We cannot afford to let this happen again. Just as our vulnerabilities were not hidden before the pandemic, they are not hidden now — because they are the same. Our response to them, however, must not be the same. This has been a core takeaway from speaking with those who have been engaged in the work of trying to address fundamental challenges to our health. Long before COVID-19, they saw what needed to be done and how far we were from doing it. Speaking to them both before and after the launch of the book has only sharpened in my mind the urgency of engaging with the foundational drivers of health, while there is still time.
Science Can Do Better
Finally, COVID-19 showed us that our science can do better. We have at times let our justifiable pride in scientific advances like vaccines distract us from investing in improving the foundational drivers of health. A healthier state of affairs would be for science to work in tandem with this broader engagement, informing a more comprehensive approach to health. Doing so will take humility and an understanding that no scientific advance, no matter how sophisticated, has more influence on health than the larger forces discussed in my book. Science has an important role to play in shoring up the foundations of health, but it can only do so when it has fully accepted the importance of these forces and engages with them with an eye toward supporting health. Hearing the personal stories of those who lived through the pandemic — family, friends, colleagues, and readers — was a reminder of the degree to which health is shaped by the context of our lives. It is about the world around us, all of it, and whether or not that world is maximized for health. Science is part of that world, but it is not the whole world, and it is by realizing this that science can maximize its own influence on our collective well-being.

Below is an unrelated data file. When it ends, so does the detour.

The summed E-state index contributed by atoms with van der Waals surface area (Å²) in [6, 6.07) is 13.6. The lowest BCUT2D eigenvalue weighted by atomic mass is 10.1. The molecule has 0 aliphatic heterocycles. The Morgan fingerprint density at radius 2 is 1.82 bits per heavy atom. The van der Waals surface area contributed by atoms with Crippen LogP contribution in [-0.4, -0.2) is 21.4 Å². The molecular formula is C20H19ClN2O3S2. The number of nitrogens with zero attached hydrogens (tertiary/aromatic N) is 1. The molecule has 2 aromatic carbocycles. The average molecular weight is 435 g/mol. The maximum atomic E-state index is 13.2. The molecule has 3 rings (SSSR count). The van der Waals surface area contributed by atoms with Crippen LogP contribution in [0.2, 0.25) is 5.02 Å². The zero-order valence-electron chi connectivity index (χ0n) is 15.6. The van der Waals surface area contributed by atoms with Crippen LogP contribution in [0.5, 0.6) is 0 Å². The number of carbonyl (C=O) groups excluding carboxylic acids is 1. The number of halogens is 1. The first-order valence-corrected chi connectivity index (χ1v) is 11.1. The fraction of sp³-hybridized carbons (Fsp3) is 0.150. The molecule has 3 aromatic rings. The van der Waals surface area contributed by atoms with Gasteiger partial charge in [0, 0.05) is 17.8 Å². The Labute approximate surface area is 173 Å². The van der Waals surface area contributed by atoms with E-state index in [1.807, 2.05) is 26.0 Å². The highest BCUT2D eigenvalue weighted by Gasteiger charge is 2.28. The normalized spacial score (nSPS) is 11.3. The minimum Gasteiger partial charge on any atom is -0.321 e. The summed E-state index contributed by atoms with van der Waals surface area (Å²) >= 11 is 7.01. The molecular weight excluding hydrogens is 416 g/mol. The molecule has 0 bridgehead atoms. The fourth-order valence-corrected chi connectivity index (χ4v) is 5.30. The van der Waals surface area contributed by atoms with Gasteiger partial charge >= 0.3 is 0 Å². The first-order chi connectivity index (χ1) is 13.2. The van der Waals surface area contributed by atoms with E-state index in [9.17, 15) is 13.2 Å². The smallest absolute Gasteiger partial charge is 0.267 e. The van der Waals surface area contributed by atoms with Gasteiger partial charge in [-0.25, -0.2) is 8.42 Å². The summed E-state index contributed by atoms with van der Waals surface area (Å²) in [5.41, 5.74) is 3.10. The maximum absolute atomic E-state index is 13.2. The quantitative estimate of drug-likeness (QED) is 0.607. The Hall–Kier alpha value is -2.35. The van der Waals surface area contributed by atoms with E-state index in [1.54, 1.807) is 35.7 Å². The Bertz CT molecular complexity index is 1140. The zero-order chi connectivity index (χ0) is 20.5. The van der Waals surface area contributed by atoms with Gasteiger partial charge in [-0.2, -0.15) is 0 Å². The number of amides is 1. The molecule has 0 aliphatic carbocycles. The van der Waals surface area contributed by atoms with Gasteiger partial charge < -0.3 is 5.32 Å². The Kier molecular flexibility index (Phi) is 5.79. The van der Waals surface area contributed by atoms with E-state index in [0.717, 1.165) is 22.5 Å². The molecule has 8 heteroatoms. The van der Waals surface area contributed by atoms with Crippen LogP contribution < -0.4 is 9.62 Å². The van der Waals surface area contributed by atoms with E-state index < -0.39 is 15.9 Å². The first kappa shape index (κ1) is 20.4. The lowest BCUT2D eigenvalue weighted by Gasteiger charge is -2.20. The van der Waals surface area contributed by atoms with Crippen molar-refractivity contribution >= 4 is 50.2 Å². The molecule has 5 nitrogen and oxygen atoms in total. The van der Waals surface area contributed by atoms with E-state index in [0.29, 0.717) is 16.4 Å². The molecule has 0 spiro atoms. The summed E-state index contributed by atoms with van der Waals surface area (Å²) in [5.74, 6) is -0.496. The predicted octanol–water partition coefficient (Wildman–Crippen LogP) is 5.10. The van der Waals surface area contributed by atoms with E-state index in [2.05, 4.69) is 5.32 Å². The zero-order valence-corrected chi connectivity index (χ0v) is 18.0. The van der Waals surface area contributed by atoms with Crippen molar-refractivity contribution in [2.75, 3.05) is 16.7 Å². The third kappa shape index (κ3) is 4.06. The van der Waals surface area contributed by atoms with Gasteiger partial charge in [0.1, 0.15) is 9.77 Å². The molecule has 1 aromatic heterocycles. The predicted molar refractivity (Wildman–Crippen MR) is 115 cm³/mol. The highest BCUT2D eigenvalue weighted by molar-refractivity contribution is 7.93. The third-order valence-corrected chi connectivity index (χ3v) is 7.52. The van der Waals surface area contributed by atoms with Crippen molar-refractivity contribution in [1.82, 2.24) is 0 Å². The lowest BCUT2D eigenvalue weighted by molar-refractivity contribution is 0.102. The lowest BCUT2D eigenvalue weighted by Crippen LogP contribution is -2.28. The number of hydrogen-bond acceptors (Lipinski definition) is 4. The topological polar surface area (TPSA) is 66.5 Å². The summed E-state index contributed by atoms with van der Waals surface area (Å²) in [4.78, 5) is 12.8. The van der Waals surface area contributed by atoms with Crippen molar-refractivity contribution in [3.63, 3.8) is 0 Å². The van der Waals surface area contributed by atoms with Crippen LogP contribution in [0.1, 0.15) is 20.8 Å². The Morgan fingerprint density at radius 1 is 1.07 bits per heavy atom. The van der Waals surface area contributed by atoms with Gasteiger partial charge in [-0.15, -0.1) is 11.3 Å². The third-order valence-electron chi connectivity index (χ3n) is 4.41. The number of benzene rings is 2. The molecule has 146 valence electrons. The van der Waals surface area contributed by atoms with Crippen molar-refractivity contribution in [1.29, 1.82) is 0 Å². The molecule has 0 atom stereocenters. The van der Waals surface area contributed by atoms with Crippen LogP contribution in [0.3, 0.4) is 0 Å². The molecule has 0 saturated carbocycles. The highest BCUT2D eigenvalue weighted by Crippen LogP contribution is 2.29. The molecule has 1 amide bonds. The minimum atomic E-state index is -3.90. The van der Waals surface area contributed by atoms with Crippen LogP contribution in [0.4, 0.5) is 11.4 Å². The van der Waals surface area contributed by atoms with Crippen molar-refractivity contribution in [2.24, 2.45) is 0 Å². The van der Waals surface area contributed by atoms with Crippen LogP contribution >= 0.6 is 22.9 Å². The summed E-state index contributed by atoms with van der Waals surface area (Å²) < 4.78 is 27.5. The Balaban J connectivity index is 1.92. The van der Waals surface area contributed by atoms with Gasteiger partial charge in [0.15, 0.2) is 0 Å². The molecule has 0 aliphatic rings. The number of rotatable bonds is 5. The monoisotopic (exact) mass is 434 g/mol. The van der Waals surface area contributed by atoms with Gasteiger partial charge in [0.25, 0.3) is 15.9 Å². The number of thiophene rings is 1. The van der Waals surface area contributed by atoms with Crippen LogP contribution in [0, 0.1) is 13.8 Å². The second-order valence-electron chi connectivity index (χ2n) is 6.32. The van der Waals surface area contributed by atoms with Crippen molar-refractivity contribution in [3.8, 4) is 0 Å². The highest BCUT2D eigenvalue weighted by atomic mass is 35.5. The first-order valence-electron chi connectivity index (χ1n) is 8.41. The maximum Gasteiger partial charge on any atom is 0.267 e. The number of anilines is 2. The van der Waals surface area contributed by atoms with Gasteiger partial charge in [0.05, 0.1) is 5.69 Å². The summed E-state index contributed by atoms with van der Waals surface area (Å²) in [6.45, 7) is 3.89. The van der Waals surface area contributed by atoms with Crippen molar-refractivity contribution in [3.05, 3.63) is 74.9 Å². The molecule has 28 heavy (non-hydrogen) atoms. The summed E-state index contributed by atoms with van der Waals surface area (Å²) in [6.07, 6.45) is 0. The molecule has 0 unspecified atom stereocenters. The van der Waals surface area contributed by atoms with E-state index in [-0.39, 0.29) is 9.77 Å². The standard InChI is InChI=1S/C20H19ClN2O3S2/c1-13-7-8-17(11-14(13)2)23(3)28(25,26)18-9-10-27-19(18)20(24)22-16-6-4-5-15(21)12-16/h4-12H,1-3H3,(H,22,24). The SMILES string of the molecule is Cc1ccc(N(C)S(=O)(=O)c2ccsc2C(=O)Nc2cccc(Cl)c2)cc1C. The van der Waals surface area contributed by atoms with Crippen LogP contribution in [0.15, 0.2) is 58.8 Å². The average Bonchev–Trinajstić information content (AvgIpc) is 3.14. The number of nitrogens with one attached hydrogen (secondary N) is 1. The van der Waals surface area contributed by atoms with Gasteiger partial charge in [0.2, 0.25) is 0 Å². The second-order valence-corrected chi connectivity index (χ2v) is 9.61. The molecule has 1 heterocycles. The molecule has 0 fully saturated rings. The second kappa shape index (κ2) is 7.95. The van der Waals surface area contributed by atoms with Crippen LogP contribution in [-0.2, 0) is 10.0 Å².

These preliminary reflections mark the start, I hope, of an ongoing conversation around the core themes of the book. I look forward to hearing from many of you in the weeks and months to come. Thank you for your continued engagement with ideas that shape a healthier world. It is a privilege to connect with you, to learn from you.
This piece was first posted on Substack.